Despite ultimately allowing four runs in seven-plus innings of work, Tim Redding got things back on track a bit tonight in only allowing one walk and six total baserunners while fanning four. He pounded the strike zone in the early innings but struggled as the game wore on, allowing a two-run homerun to Ryan Ludwick in the sixth and a solo shot to Brendan Ryan before departing with none out in the eighth and a slim 5-4 lead.
John Switzer relieved Redding and struck out Skip Schumaker before a Tyler Greene single drove Jerry Manuel from the dugout again, this time for Brian Stokes. Stokes, as surprised as anyone by the call, hurriedly put his uniform on and dashed out from the bullpen to coax a double-play grounder out of mediocre ballplayer Albert Pujols to end the top of the eighth.
The Mets managed to plate a rare tack-on run in their half of the eighth and Francisco Rodriguez made short work of the Cardinals in the ninth for his nineteenth "save" of the year. Despite the rudiments of a decent start tonight I'm still plenty concerned about the long-term viability of Redding in this rotation, but the Mets happen to be long on games remaining and short on better options right now, so Redding will be given every opportunity to sink or swim. He was adequate against a mostly-mediocre St. Louis lineup -- Pujols was the only starter with an on-base percentage north of .350 -- but you can't control who you pitch against, and Redding gets $10 Joe Morgan bucks for "Keeping His Team In The Game"™ and "Pitching To The Score"™.
Omir Santos had an Omir Santos-like night, seeing just eight pitches while going 4-for-4. His .321 on-base percentage is still terrible even by catcher standards, but his .471 slugging percentage is good for third-best in the National League behind Chris Iannetta (who plays in Colorado and has wicked home/road splits) and Brian McCann (who is awesome). I rag on Santos all the time, and I'll likely continue to do so because I think time will expose his many flaws and because he's emblematic of Omar Minaya's crippling short-sighted vision for this franchise, but his .792 OPS is fourth among NL catchers, so right now it's hard to argue with the results.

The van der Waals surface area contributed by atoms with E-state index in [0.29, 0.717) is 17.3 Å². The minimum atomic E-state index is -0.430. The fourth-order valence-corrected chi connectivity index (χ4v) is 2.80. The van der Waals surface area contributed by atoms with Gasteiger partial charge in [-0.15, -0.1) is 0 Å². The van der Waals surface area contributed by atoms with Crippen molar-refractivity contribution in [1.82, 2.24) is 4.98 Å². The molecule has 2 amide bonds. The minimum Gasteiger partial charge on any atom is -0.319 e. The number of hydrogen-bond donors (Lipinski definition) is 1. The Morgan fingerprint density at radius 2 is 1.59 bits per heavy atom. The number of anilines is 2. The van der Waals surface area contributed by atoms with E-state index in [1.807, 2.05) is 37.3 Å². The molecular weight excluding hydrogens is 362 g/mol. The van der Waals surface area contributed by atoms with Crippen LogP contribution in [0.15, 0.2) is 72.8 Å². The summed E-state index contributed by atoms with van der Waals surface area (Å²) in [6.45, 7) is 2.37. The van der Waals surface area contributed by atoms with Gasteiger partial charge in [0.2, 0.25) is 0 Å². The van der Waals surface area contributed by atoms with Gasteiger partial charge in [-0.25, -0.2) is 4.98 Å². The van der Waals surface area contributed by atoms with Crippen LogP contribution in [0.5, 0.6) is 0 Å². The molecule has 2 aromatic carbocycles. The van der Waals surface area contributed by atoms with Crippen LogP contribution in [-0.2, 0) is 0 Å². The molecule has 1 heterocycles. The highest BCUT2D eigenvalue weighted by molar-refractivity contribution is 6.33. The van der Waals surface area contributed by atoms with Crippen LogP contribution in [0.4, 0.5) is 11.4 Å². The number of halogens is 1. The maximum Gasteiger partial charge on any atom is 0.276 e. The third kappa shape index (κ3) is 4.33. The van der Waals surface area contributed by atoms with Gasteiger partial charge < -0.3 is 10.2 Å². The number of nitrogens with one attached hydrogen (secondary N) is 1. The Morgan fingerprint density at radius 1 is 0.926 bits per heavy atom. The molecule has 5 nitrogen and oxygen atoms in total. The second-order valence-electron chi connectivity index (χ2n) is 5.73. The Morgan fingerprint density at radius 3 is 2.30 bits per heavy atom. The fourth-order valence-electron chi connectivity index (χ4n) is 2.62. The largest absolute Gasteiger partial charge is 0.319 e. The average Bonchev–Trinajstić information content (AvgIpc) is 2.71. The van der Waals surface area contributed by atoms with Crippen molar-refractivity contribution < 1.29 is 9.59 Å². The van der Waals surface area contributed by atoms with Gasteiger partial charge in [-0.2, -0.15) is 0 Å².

Big winners: Luis Castillo, +18.5% WPA, Omir Santos, +13.0% WPA
Big losers: Jeremy Reed, -8.2% WPA, Fernando Tatis, -6.8% WPA
Teh aw3s0mest play: Pujols GIDP to end eighth (Socks!), +12.9% WPA
Teh sux0rest play: Ludwick two-run homerun in sixth, -16.0% WPA
Total pitcher WPA: +21.8% WPA
Total batter WPA: +28.2% WPA
GWRBI!: Alex Cora
Nice job by meigs1414; his effort in the game thread embiggens us all.
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